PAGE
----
Mr Northey said a week of rehearsals was physically exhausting for a conductor.
"I've got a full time physio and exercise to keep my shoulders in the right place. You hear of conductors becoming injured and compromising your upper body and legs - but it's very good for you from an aerobic point of view.
"I wore a FitBit for a rehearsal period and the entire time I was on the podium my heart rate was about 120bpm."
During Mr Northey's tenure with the Melbourne Symphony Orchestra there has been a significant shift in the types of events and music the orchestra performs. While traditional classical concerts are a big part of the orchestra's annual program, a new generation of audience has come to the MSO through their popular film series, playing the scores from blockbuster movies while the film is screened, and collaborations with presenters such as renowned physicist Dr Brian Cox.
"It's an example of the kind of concert the orchestra is doing that we never used to. There's much more collaboration ... and the link between music and other things demonstrates music's power to connect with other aspects of life," Mr Northey said.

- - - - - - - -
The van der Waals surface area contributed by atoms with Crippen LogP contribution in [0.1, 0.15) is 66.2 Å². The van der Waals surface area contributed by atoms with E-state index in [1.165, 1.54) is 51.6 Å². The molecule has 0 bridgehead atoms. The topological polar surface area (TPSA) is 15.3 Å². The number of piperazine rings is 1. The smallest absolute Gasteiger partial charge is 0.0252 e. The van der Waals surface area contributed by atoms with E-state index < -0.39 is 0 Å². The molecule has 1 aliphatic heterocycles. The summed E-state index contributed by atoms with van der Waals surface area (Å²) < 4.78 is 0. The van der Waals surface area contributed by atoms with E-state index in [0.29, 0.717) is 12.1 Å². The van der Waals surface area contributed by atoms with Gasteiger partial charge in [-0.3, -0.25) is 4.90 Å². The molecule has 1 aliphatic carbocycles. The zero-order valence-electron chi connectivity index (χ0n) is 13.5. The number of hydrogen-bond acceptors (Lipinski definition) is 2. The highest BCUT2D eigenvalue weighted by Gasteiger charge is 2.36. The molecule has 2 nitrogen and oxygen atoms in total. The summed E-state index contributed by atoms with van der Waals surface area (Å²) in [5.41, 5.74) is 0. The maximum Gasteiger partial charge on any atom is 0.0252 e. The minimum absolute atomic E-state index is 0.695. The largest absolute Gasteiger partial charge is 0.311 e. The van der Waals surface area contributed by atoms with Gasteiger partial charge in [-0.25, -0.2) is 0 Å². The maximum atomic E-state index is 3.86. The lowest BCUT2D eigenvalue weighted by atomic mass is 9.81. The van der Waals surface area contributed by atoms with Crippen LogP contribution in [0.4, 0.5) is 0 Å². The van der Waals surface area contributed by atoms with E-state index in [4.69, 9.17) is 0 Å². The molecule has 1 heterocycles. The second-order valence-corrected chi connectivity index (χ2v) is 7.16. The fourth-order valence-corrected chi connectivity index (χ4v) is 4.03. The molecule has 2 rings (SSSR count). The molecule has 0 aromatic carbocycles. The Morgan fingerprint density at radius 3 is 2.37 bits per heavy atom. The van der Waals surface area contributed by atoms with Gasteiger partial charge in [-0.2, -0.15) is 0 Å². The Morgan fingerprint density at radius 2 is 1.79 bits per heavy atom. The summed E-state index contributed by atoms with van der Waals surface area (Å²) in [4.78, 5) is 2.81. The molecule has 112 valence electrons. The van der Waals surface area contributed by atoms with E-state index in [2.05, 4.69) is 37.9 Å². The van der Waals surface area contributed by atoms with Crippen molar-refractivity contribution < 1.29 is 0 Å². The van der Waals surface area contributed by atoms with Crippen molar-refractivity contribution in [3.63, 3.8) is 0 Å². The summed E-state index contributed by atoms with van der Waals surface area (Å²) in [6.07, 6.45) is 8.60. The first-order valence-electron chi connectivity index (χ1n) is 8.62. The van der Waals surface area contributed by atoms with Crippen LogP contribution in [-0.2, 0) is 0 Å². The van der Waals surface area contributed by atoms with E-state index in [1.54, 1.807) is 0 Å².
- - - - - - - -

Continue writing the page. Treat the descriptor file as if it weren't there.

"We are trying to present the orchestra in different contexts. We still do standalone concerts but many more interesting and diverse offerings with the orchestra that have certainly been remarkable in attracting a new generation.
"It used to be the rationale behind doing collaborations that you give people a great experience and they might get interested (in the regular season concerts) but our research suggests that's not what happens - we have many audiences for different kinds of events, it has diversified."
Helping introduce a broader cross section of the community to orchestral music was not something a young Northey ever had on his career radar.
"I wasn't one of those young people who always wanted to be a conductor - some people ever since they've been able to hold a chopstick have wanted to become conductors.
"I always loved music and had a wonderful Ballarat music education with remarkable teachers and went to a number of different schools which offered really good music programs.